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I'm a total newbie, but I was writing a little program that worked on strings in C# and I noticed that if I did a few things differently, the code executed significantly faster.

So it had me wondering, how do you go about clocking your code's execution speed? Are there any (free)utilities? Do you go about it the old-fashioned way with a System.Timer and do it yourself?

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8 Answers 8

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What you are describing is known as performance profiling. There are many programs you can get to do this such as Jetbrains profiler or Ants profiler, although most will slow down your application whilst in the process of measuring its performance.

To hand-roll your own performance profiling, you can use System.Diagnostics.StopWatch and a simple Console.WriteLine, like you described.

Also keep in mind that the C# jit compiler optimizes code depending on the type and frequency it is called, so play around with loops of differing sizes and methods such as recursive calls to get a feel of what works best.

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+1: That stopwatch is a handy little utility for quick checks - thanks! –  Jon Cage May 29 '09 at 10:55
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ANTS Profiler from RedGate is a really nice performance profiler. dotTrace Profiler from JetBrains is also great. These tools will allow you to see performance metrics that can be drilled down the each individual line.

Scree shot of ANTS Profiler: ANTS

If you want to ensure that a specific method stays within a specific performance threshold during unit testing, I would use the Stopwatch class to monitor the execution time of a method one ore many times in a loop and calculate the average and then Assert against the result.

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We use this. It is very effective at finding the one routine that takes 95% of the time! –  Christian Payne Jun 1 '09 at 5:25
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Just a reminder - make sure to compile in Relase, not Debug! (I've seen this mistake made by seasoned developers - it's easy to forget).

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Use a profiler.

If you need to time one specific method only, the Stopwatch class might be a good choice.

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What are you describing is 'Performance Tuning'. When we talk about performance tuning there are two angle to it. (a) Response time - how long it take to execute a particular request/program. (b) Throughput - How many requests it can execute in a second. When we typically 'optimize' - when we eliminate unnecessary processing both response time as well as throughput improves. However if you have wait events in you code (like Thread.sleep(), I/O wait etc) your response time is affected however throughput is not affected. By adopting parallel processing (spawning multiple threads) we can improve response time but throughput will not be improved. Typically for server side application both response time and throughput are important. For desktop applications (like IDE) throughput is not important only response time is important.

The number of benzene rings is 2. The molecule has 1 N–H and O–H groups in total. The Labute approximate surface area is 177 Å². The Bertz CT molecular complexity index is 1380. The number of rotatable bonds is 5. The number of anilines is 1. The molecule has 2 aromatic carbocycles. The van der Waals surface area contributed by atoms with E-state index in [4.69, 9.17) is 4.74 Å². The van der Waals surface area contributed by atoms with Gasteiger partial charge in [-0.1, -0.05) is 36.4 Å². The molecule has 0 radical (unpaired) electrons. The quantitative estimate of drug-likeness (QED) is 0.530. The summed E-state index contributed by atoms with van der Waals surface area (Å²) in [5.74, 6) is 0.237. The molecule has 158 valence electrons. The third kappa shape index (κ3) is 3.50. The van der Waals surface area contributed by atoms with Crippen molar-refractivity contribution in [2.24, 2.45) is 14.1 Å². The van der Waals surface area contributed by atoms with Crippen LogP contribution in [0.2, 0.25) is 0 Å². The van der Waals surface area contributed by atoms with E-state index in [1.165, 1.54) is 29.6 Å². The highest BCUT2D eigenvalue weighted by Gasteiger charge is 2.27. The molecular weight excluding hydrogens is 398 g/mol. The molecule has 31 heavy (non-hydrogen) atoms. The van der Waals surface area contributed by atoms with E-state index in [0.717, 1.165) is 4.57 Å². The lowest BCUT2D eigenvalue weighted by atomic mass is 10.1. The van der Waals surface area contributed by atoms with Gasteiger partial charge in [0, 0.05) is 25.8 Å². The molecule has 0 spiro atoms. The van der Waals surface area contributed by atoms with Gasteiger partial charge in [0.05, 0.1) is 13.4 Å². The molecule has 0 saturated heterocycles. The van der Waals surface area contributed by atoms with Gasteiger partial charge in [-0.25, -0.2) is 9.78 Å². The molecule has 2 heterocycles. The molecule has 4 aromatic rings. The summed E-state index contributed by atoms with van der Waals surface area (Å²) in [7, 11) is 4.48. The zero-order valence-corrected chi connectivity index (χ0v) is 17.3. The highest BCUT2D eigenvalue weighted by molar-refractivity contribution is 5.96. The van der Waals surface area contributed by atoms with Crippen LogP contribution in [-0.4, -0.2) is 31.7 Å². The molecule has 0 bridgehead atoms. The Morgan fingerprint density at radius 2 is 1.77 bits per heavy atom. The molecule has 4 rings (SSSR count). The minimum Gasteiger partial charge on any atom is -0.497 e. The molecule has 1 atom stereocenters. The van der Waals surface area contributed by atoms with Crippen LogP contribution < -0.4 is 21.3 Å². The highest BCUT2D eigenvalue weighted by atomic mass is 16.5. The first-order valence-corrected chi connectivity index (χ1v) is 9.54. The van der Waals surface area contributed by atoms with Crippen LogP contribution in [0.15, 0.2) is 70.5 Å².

You can measure response time by 'Performance Testing' - you just note down the response time for all key transactions. You can measure the throughput by 'Load Testing' - You need to pump requests continuously from sufficiently large number of threads/clients such that the CPU usage of server machine is 80-90%. When we pump request we need to maintain the ratio between different transactions (called transaction mix) - for eg: in a reservation system there will be 10 booking for every 100 search. there will be one cancellation for every 10 booking etc.

After identifying the transactions require tuning for response time (performance testing) you can identify the hot spots by using a profiler. You can identify the hot spots for throughput by comparing the response time * fraction of that transaction. Assume in search, booking, cancellation scenario, ratio is 89:10:1. Response time are 0.1 sec, 10 sec and 15 sec. load for search - 0.1 * .89 = 0.089 load for booking- 10 * .1 = 1 load for cancell= 15 * .01= 0.15 Here tuning booking will yield maximum impact on throughput. You can also identify hot spots for throughput by taking thread dumps (in the case of java based applications) repeatedly.

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I do the following things: 1) I use ticks (e.g. in VB.Net Now.ticks) for measuring the current time. I subtract the starting ticks from the finished ticks value and divide by TimeSpan.TicksPerSecond to get how many seconds it took. 2) I avoid UI operations (like console.writeline). 3) I run the code over a substantial loop (like 100,000 iterations) to factor out usage / OS variables as best as I can.

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You can use the StopWatch class to time methods. Remember the first time is often slow due to code having to be jitted.

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There is a native .NET option (Team Edition for Software Developers) that might address some performance analysis needs. From the 2005 .NET IDE menu, select Tools->Performance Tools->Performance Wizard...

[GSS is probably correct that you must have Team Edition]

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